by Kate Shunney
Paw Paw-based Mountaineer Health Clinic is one of 28 health centers in West Virginia to receive $22,161,110 from the Coronavirus Aid, Relief and Economic Security Act, or CARES Act. The Morgan County clinic will receive $540,805.
Hancock-based Tri State Community Health Center is one of 17 Maryland clinics to receive federal funding to respond to the COVID-19 virus pandemic.
Tri State will receive $819,410 in federal funding. That money will be used for its Berkeley Springs primary health clinic, along with four other health centers in Hancock, Fulton County and Cumberland.
The U.S. Department of Health and Human Services announced the grants on April 8.
Health centers can use these funds to help their communities “detect coronavirus; prevent, diagnose, and treat COVID-19; and maintain or increase health capacity and staffing levels to address this public health emergency,” HHS officials said in the grant announcement.
Mountaineer Health Clinic serves patients in the western part of Morgan County, and their patient base includes residents of neighboring Hampshire and Allegany Counties.
Mountaineer Community Health Center was established in 1996.
Mountaineer CEO Jason Whipkey said he was surprised by the size of the grant, which he didn’t need to apply for. Whipkey said the Paw Paw clinic will use the funds to keep medical personnel on staff, work with other agencies to serve the community’s health needs, and to make changes in patient care going forward.
COVID-19 will be part of the medical landscape into the future, Whipkey said.
“It’s absolutely going to have a lasting impact on our procedures,” he said.
When vaccines and rapid tests for the disease are available, Mountaineer Community Health Center will make them part of patient primary care.
Whipkey said Paw Paw’s clinic has adjusted to the state’s order to stop person-to-person medical appointments except for urgent needs. Practitioners have shifted to “virtual” visits when they can – checking on patients by video means.
“Or we check on them by telephone if they don’t have internet, which is common in our area,” he said.
Mountaineer Community Health treats roughly 1,200 patients per year. On an average day, the clinic would see 20 patients. Now that’s down to “very few” – maybe five or 10 patients, often by phone. The clinic, which has a staff of 10, is still taking in-person appointments when necessary.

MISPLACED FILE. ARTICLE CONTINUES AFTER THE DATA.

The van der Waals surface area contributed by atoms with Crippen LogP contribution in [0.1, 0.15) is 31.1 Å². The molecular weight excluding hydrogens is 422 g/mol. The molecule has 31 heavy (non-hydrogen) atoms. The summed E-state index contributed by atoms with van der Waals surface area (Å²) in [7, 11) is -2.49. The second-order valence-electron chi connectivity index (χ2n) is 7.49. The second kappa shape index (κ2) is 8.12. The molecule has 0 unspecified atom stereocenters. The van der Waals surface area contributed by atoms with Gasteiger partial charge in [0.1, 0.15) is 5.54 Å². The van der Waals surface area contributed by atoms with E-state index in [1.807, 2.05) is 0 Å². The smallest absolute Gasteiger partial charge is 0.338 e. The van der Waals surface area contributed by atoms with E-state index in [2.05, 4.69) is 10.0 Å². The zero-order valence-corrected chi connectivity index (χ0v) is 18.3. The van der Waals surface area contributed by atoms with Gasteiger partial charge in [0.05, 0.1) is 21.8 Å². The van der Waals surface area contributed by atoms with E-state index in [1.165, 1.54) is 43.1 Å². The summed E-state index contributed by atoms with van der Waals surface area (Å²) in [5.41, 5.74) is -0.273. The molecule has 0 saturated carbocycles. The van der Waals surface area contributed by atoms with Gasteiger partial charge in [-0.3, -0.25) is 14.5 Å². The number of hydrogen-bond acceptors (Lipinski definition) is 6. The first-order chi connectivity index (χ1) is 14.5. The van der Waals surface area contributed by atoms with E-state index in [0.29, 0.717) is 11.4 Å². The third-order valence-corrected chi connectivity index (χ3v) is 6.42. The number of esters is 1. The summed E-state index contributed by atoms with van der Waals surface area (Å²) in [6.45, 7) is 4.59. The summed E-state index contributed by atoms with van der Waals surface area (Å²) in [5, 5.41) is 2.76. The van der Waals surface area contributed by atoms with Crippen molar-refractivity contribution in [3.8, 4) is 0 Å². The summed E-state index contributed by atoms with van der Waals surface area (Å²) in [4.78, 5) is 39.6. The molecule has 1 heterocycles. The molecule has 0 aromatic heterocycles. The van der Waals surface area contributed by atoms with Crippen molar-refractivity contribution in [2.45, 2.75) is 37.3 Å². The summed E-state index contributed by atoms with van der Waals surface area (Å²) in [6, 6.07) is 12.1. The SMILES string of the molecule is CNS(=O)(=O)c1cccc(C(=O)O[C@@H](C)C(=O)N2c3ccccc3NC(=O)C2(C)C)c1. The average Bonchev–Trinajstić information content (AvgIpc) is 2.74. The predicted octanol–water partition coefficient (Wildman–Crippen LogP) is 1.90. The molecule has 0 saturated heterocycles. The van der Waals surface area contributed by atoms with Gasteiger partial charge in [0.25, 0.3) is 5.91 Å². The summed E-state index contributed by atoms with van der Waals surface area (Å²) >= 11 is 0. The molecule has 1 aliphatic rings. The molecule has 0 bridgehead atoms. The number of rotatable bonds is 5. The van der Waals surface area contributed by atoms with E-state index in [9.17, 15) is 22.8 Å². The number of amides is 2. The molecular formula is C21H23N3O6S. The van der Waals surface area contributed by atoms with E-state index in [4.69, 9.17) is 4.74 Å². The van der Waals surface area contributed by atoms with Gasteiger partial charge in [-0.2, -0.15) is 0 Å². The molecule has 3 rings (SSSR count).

This latest federal grant will keep the medical staff in place as the clinic loses payments they would normally have from patient visits. Whipkey said there are other plans in the works for how to use the money to improve the health of the local community.
Tri State Executive Director Susan Walther said Friday the funding came in from the federal stimulus efforts quickly, and Tri State would use the funding to continue to see patients not only to watch for COVID-19 symptoms but to treat them for other medical issues.
She said community health centers help patients manage medical conditions to keep them out of hospitals and emergency rooms.
“That’s always our goal, but especially now,” she said. Hospitals and emergency departments should be focused on treating the critically-ill.
Walther said Tri State practitioners are now seeing roughly half of their normal patients in local clinics, but are monitoring patients by phone and telehealth channels, too.
None of the clinics who received the grants are serving as public COVID-19 testing sites right now.
Walther said COVID-19 has led to a lot of collaboration and helping between health centers.
“It’s pushed all of us to change our procedures across the board,” she said. “It has you thinking outside the box 15 ways you didn’t before because you didn’t have to.”
Shenandoah Valley Medical System, located in Martinsburg, also serves many Morgan County residents at their regional center. Shenandoah Valley Medical System received $1,090,130 in federal COVID-19 response funds to serve patients in the Eastern Panhandle and the tri-state region.
“HRSA-funded health centers are already playing a critical role by delivering essential services, serving as community testing and screening sites, and alleviating burdens on our nation’s emergency rooms and hospitals. HHS will continue bringing every resource we have to support heroic healthcare workers across the diverse settings health centers serve, from our cities to our rural towns,” said HHS Secretary Alex Azar of the funding.
“HRSA-funded health centers are part of the backbone of our nation’s health care system, serving 1 in 12 people nationwide,” said HRSA Administrator Tom Engels.
” Health centers will put these resources to immediate use to respond to emerging and evolving local needs and continue to deliver high quality primary health care services to their patients.”
For a list of award recipients, visit https://bphc.hrsa.gov/emergency-response/coronavirus-cares-FY2020-awards.